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Letter from Robert Dinwiddie to William Anne Keppel, Earl of Albemarle
Dinwiddie, Robert, 1693-1770
February 12, 1755
Volume 05, Pages 368-369

[Reprinted from Dinwiddie Papers. Vol. 1. P. 497.]
Governor Dinwiddie to Lord Albemarle.

Feb'y 12th, 1755.

R't Hon.:

I have the Hon'r of Y'r Let'r from Paris of the 16th Sept'r. The Skermish between the English Forces and those of Fr. is very unjustly reported with You. The State of y't Affair is this: Our Second Detachment, y't went over the Allegany Mounts to support those y't were ordered by me to build a Fort by H. M'y's Com'ds on the River Ohio, had notice on y'r March y't a No. of the Fr. came down the River Ohio, surpriz'd our People y't were building y't Fort, and from the Superiority of their Numb's, they oblig'd them to give up the Fort, and March off. This may justly be deem'd the first Breach. Colo. Washington, on hear'g this, encamp'd his Men in the Meadows, about fifty Miles distant from the above Fort. One of our f'dly Ind's sent him Notice y't a No. of F——h had been seen two or three Days reconoit'g their Camp, and if he, with a Detachm't, w'd come to him, he w'd let them know where the Party of Fr. were encamp'd. He accordingly march'd with 35 Men,

-------------------- page 369 --------------------
march'g all Night, and about 9 o'Clock in the Morn'g they came within 200 y'ds of the Fr, w'n the Fr., on Sight of our Men, imediately flew to their Arms. The Ind's y't were with us began the Act'n, and after two or 3 Fires the Fr. were worsted, ab't 12 killed, and the others taken Prisoners. Among the killed was Mons'r Jumonville. It's true the Prisoners s'd they were come on an Embassy from their Fort, but Y'r L'ds. knows y't Ambassadors do not come with such an arm'd Force, with't a Trumpet or any other Sign of Friendship, or can it be tho't they were on an Embassy, by stay'g so long reconoitreing our Small Camp, but more probable y't they expected a Reinforcem't from the Fort to cut them all off. It's true in the Capitulat'n, after they make use of the Assassinat'n, but Washington not know'g [the] Fr. was deceived by the Interpreter. If he had not, he declares y't he w'd not have agreed to it, tho' then in great Straits. The Interpreter was a Poltroon, and tho' an Officer with us, they say he has joined with the Fr. This is the Truth, reported by two of our Officers, and declared on their Hon'r. We are in daily Expectat'n of a Reinforcem't from B., w'n I hope our Affairs will be conducted with more Military Knowledge than hitherto. We have S'r Jno. St. Clair now here, who is an indefatigable good Officer. Y'r L'ds. interceed'g in behalf of Mr. Randolph's being reinstated in his former Office, has had a proper influence on me, and according to Y'r Desire, w'ch I can by no means withstand, I have replaced him in his Office. I presume S'r Jno. St. Clair writes You, to whom I desire You to be referred, and beg to assure You, I am, with great Deference and due Respects,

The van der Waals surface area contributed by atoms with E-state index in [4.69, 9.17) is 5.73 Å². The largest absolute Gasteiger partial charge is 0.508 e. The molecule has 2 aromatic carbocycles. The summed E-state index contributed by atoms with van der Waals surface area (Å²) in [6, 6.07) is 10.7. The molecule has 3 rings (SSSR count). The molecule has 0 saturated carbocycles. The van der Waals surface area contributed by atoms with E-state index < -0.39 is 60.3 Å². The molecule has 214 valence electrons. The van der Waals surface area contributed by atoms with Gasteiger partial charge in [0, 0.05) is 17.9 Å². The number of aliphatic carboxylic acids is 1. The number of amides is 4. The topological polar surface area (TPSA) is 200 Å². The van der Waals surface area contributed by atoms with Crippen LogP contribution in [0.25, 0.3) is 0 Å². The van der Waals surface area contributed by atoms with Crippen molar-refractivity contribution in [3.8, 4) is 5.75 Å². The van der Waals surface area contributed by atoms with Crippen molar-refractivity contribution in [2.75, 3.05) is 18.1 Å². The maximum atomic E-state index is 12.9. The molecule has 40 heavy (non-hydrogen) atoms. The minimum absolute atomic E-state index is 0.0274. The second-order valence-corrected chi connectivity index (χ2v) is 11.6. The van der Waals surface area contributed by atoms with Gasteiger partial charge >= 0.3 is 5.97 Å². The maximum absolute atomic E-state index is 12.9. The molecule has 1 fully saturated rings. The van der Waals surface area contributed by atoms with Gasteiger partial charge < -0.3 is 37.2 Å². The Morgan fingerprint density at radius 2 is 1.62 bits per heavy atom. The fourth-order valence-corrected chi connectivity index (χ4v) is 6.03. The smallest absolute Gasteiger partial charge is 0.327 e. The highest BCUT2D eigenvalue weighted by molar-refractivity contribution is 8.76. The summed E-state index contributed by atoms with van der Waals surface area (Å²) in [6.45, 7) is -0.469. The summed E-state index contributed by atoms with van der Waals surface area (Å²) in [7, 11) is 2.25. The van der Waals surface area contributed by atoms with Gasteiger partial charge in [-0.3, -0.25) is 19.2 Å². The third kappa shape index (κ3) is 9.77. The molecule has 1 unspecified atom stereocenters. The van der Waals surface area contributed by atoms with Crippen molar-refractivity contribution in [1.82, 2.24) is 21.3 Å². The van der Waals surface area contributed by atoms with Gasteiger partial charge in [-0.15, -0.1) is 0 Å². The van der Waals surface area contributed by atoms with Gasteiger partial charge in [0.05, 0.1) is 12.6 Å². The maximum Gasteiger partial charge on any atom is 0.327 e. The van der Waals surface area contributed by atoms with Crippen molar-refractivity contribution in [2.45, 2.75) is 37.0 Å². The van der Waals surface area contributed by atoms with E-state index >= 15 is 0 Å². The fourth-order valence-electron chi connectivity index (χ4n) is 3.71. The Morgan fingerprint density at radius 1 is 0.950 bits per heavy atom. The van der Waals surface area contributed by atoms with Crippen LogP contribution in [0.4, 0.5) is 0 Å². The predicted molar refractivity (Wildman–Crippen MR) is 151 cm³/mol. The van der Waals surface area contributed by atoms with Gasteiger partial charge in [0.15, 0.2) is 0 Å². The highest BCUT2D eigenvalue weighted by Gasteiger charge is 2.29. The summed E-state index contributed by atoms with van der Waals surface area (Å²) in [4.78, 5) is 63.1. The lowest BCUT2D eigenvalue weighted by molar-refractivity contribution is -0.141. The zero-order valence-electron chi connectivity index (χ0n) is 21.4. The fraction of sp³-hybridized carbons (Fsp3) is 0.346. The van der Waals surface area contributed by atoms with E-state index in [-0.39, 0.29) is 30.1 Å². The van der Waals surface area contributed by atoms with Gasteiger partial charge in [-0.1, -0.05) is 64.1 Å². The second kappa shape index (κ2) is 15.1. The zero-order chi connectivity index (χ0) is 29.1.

Y'r L'd's most ob'd't humble Servant.